By Anna Merlan
By Lee Escobedo
By Alice Laussade
By Scott Reitz
By Claire Lawton
By Kiernan Maletsky
By Anna Merlan
Even so, this version of Jane Eyre makes some puzzling decisions. Twice Rochester calls Jane "unearthly," but in fact the exact opposite is true. Jane palpably is a creature of this world, a very real human suffering from psychic torment. It is an unintentional critique of Rochester's detachment from reality that he considers someone as overwhelmingly earthy as Jane ethereal, while the superdeveloped beauty of Elle MacPherson strikes him as normal and ordinary.
In part, that's a result of the casting of off-putting William Hurt. Hurt cuts a different, weaker silhouette than Welles did in the original. Welles' entrance in that film was one of his greatest: emerging from a dense fog on horseback, rearing his horse menacingly, and being thrown to the ground. By comparison, Zeffirelli stages the same scene with little energy. (As a rule, Zeffirelli covers most of the plot points without much enthusiasm.) Welles and Hurt both have a patrician demeanor, but there was always a touch of the rascal to Welles, even when he was playing an aristocrat. Hurt, on the other hand, seems reserved and banal. I don't know if Hurt saw Welles' performance, but while he makes the role his own, what he doesn't do is make it compelling.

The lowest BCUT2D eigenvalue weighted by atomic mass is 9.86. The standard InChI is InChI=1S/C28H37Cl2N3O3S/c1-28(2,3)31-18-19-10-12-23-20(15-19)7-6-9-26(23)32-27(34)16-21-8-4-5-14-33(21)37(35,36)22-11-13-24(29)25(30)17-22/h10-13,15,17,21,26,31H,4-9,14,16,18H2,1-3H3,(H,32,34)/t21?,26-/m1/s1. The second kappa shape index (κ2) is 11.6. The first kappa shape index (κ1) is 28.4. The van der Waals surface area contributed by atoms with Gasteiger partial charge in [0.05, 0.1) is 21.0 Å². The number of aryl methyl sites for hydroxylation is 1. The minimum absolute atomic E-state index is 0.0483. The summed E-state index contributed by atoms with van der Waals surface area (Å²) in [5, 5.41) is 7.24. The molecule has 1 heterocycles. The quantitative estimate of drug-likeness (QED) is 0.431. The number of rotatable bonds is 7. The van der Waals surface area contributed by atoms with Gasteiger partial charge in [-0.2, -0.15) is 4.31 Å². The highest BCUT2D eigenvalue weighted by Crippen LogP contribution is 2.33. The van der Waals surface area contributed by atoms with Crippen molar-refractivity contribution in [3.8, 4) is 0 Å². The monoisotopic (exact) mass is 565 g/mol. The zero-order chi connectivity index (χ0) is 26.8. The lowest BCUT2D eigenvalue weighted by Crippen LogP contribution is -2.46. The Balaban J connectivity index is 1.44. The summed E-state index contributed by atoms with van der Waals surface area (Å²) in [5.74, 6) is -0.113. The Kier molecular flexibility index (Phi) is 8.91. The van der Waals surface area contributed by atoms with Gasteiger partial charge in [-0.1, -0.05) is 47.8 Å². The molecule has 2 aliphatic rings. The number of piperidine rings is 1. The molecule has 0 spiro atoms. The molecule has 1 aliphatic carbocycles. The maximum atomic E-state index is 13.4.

The performances by Gainsbourg, Paquin, and Joan Plowright (as Mrs. Fairfax) are better. The actors seem comfortable maneuvering through the labyrinthine plot. Maybe it's because they give themselves over to the mood willingly--or maybe it's because they aren't reduced to being the center of the most thankless scene in the film: the revelation of the Big Secret, explained with such lurching awkwardness that it slams the brakes on the momentum the story was able to muster until then. In the end, it doesn't make much difference why the performances--or the film itself--come together; it just matters that everything does work, and so well.
Join My Voice Nation for free stuff, film info & more!